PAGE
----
Making Waves Essays

Mario Vargas Llosa; Edited and translated by John King

Farrar, Straus and Giroux



Trade Paperback

368 Pages



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Winner of the National Book Critics Circle Award

Spanning thirty years of writing, Making Waves traces the development of the Nobel Prize–winning author Mario Vargas Llosa's thinking on politics and culture, and shows the breadth of his interests and passions. Featured here are astute meditations on the Cuban Revolution, Latin American independence, and the terrorism of Peru's Shining Path; brilliant engagements with towering figures of literature such as Joyce, Faulkner, and Sartre; and observations about the dog cemetery where Rin Tin Tin is buried, Lorena Bobbitt's knife, and the failures of the English public-school system.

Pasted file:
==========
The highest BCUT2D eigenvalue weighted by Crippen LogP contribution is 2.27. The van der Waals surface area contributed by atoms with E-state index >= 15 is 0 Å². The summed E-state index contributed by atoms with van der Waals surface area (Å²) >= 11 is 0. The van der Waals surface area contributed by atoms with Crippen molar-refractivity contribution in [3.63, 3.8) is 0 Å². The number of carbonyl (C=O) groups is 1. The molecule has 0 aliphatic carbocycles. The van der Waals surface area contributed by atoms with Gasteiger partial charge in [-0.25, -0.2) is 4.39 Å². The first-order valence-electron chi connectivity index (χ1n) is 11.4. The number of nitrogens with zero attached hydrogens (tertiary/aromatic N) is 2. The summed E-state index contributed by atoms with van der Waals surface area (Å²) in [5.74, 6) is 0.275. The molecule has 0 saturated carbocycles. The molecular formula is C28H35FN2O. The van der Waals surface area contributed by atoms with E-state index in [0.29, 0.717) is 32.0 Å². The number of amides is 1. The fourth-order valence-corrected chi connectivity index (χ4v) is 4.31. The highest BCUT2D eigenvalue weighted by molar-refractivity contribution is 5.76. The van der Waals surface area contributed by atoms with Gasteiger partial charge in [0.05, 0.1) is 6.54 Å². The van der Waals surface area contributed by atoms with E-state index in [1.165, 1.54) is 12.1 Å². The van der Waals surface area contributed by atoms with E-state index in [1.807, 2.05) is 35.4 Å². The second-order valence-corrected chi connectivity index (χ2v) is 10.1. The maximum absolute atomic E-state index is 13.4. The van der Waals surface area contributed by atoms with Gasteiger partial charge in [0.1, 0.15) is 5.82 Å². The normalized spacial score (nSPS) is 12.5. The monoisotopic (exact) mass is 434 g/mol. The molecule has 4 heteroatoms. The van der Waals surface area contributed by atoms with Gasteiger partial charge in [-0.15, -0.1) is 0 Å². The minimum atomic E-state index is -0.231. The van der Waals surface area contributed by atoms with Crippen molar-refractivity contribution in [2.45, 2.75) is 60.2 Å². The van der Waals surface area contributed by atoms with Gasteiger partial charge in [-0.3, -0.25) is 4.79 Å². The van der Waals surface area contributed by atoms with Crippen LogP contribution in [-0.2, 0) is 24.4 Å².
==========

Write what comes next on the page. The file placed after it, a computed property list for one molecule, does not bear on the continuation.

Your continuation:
Praise for Making Waves

"Making Waves is fascinating . . . [It] is a diverse and representative volume that allows us, for the first time, to trace this enigmatic, often brilliant writer's . . . intellectual journey."—Jay Parini, The New York Times Book Review

"In the star-studded world of the Latin American novel, Mario Vargas Llosa is a supernova."—Raymond Sokolov, The Wall Street Journal

"Vargas Llosa speaks in his own voice, sees through his own eyes. His vision is unique. His genius is unmistakable."—Eugenia Thornton, The Plain Dealer (Cleveland)